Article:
I don't want to try to convince you to use an SSD. I'll just assume you already have one. I'm not going to tell you about all the myriad ways you can improve your performance. I'll just tell you about one, TRIM, and why almost everyone should be using it.
Writing to flash is very different from writing to a traditional HDD. You must first erase the flash cells before writing to them. You'll probably remember this from days of flashing your BIOS. You must erase an entire block at a time (usually 256k), but can write to individual pages (usually 4k) within the block. The flash cells also have a limited lifetime of erase cycles. If certain parts of a filesystem were written to more often than others, you will burn out those flash cells faster and then the whole drive will be unusable. The way SSD's get around this is a process called wear leveling. Instead of reading/erasing/writing to the same block, it writes to free pages in the same or other blocks. This is known as dynamic wear levelling. The drive keeps a mapping of Logical Block Addresses (LBA's) to physical pages in flash and swaps the used page for an unused one. There are also extra "hidden" blocks that the OS is unaware of that the drive can use for this purpose. Drives will also move infrequenty written blocks so that they can get more use. This is know as static wear levelling. When a page is moved the old location is marked stale. Then a process called garbage collection is used to move the good pages to a new block and then erase the block so that there will be free blocks when new data needs to be written. This may also be done in the background during idle time. All of this leads to something called write amplification. This is basically when you want to write some small quantity of data, say 4k, to the drive, but the drive ends up writing much more because it needs to do wear levelling and garbage collection. Obviously this causes reduced performance and more erase/write cycles and lowers the drives longevity.
So the problem here is that the drive only knows that a page is stale once the OS tells it to write to an existing page and it performs wear levelling and places that page somewhere else. Normally when the OS deletes data on a disk it just updates a map somewhere saying an inode is no longer in use. What TRIM does is tell the SSD that the page is now stale much earlier so it can make better choices when wear levelling and it won't copy data around with garbage collection that the OS doesn't care about. This will lower write amplification and increase performance and drive longevity. This works especially well for cases where data is read and over written frequently, like databases.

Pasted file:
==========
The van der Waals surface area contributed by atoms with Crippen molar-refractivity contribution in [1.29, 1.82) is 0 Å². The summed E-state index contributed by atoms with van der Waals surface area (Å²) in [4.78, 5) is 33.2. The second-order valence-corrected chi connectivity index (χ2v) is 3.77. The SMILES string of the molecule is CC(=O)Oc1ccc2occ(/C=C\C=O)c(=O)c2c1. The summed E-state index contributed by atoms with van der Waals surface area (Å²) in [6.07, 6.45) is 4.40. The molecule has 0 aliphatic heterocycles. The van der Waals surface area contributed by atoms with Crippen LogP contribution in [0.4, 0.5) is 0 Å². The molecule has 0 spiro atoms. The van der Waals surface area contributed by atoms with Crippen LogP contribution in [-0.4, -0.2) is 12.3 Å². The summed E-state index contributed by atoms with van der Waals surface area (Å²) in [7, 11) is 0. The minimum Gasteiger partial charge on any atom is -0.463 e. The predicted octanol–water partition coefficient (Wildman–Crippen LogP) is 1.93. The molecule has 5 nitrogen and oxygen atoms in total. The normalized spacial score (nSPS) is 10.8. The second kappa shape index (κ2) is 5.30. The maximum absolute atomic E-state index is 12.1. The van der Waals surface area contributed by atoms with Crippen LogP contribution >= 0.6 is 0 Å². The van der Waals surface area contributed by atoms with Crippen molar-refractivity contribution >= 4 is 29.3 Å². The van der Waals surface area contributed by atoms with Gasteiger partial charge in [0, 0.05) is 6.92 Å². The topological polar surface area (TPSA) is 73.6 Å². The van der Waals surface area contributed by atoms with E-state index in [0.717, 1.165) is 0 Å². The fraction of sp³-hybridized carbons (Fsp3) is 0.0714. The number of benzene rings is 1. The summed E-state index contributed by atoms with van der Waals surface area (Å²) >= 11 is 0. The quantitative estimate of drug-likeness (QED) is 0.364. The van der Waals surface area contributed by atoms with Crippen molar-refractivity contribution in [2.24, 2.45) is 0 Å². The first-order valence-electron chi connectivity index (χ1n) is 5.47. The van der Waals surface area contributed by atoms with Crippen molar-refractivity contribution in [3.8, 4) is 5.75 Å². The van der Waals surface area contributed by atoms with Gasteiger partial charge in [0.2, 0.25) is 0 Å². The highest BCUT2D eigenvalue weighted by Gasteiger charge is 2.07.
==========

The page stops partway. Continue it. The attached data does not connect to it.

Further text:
At the OS level TRIM is usually referred to by a more generic term 'discard'. This is because TRIM is specific to the ATA command set, but discard support can be used for other types of devices. The way to enable this in Linux is by simply adding 'discard' to the mount options for the filesystem. As of RHEL/CentOS 6.1 only Ext4 and LVM have support for discard, but in the kernel.org mainline kernel most FS's have it. Support for other OS's varies. If you decide to try this out, I suggest you benchmark before and after and also make sure you have the lastest firmware for your SSD.
Disclaimer: TRIM is not a magical wand you can wave. It will not fix all your problems nor will it always make the drive perform better. Some newer drives that use compression won't see any benefit and some firmware implementations may do "the wrong thing" with TRIM information, or perhaps nothing at all. Also all your layers need to be TRIM aware. That includes LVM and RAID.